NIHR Global Health Research Unit on Respiratory Health (RESPIRE)

Bubble CPAP for treatment of Bangladeshi children with severe pneumonia

This project is based at icddr,b in Bangladesh

Overview

  • Project title:  Feasibility and acceptability followed by effectiveness of bubble continuous positive airway pressure for treatment of Bangladeshi children with severe pneumonia
  • Acute or chronic:  Acute
  • Based at:  icddr,b
  • Start date:  01 September 2018
  • End date:  31 December 2020
  • Principal investigator:  Mohammod Jobayer Chisti
  • Project team:  Mohammod Jobayer Chisti, John D. Clemens, Shams El Arifeen, Tahmeed Ahmed, Trevor Duke, Harry Campbell, Harish Nair, Steve Cunningham, Kathrin Cresswell, KM Shahunja, Ahmed Ehsanur Rahman, ASG Faruque, Fakhar Uddin, Abu SMSB Shahid, Aziz Sheikh

Background

Hypoxaemia, a low level of oxygen in the blood, is one of the main risk factors for death due to pneumonia among children.

District hospitals in Bangladesh are considered as secondary level referral hospitals and usually provide care of paediatric patients in paediatric wards, including children with pneumonia and severe pneumonia.

District hospitals do not have additional respiratory support available to children who are failing to improve following treatment with low-flow oxygen supplementation, the World Health Organization standard. As a result, these children may die due to lack of availability of additional respiratory support.

Bubble CPAP (a low-cost, locally made device to deliver oxygen) improved survival rates when provided to treat severe pneumonia in tertiary hospitals. This study will explore whether the same technology made available in district hospitals could provide the same patient benefit.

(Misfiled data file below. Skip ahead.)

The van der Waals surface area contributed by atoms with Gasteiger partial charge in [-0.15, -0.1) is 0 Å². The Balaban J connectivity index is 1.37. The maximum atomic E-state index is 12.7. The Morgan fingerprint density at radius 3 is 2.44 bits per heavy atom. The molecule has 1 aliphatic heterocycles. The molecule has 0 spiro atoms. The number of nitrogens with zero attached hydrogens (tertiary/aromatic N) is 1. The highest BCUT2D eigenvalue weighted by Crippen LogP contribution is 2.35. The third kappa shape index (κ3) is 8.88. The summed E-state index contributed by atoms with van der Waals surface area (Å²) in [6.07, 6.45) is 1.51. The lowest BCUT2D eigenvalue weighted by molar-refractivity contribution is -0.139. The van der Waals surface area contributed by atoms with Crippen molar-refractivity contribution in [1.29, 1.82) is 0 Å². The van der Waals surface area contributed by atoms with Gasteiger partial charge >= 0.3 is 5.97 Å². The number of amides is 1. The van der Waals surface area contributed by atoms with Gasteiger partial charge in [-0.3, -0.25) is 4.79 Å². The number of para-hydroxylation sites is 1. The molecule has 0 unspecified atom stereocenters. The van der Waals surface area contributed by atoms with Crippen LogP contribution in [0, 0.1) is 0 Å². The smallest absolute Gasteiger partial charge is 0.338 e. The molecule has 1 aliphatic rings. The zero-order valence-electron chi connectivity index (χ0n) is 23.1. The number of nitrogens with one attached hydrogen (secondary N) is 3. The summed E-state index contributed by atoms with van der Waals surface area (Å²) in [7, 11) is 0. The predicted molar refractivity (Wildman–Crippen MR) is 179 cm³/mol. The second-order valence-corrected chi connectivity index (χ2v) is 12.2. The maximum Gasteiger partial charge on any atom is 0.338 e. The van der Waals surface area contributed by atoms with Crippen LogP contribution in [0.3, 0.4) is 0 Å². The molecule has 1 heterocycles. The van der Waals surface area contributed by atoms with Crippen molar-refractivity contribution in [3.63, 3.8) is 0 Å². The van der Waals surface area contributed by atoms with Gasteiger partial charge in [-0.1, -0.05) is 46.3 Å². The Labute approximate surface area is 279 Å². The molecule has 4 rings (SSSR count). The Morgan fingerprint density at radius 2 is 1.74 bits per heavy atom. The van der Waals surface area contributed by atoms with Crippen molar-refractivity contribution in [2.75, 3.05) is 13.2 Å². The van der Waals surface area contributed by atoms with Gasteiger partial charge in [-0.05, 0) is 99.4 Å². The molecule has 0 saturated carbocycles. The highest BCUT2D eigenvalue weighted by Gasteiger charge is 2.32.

Aim and impact

This study aims to explore whether bubble CPAP is able to improve outcomes of children with severe pneumonia and hypoxaemia who receive care in non-tertiary, district hospitals. We also aim to understand the feasibility and acceptability of introducing and using locally made innovative low-cost bubble CPAP in these real-life settings in two selected district hospitals, prior to commencing our multicentre trial.

The results of this study will provide cohesive support to deliver a trial of bubble CPAP as an intervention for acute lower respiratory tract infection with hypoxaemia in children attending district hospitals. The next step is to aid the scale up of this low-cost intervention, to reduce pneumonia-related deaths in low- and middle-income countries across the globe.

Key developments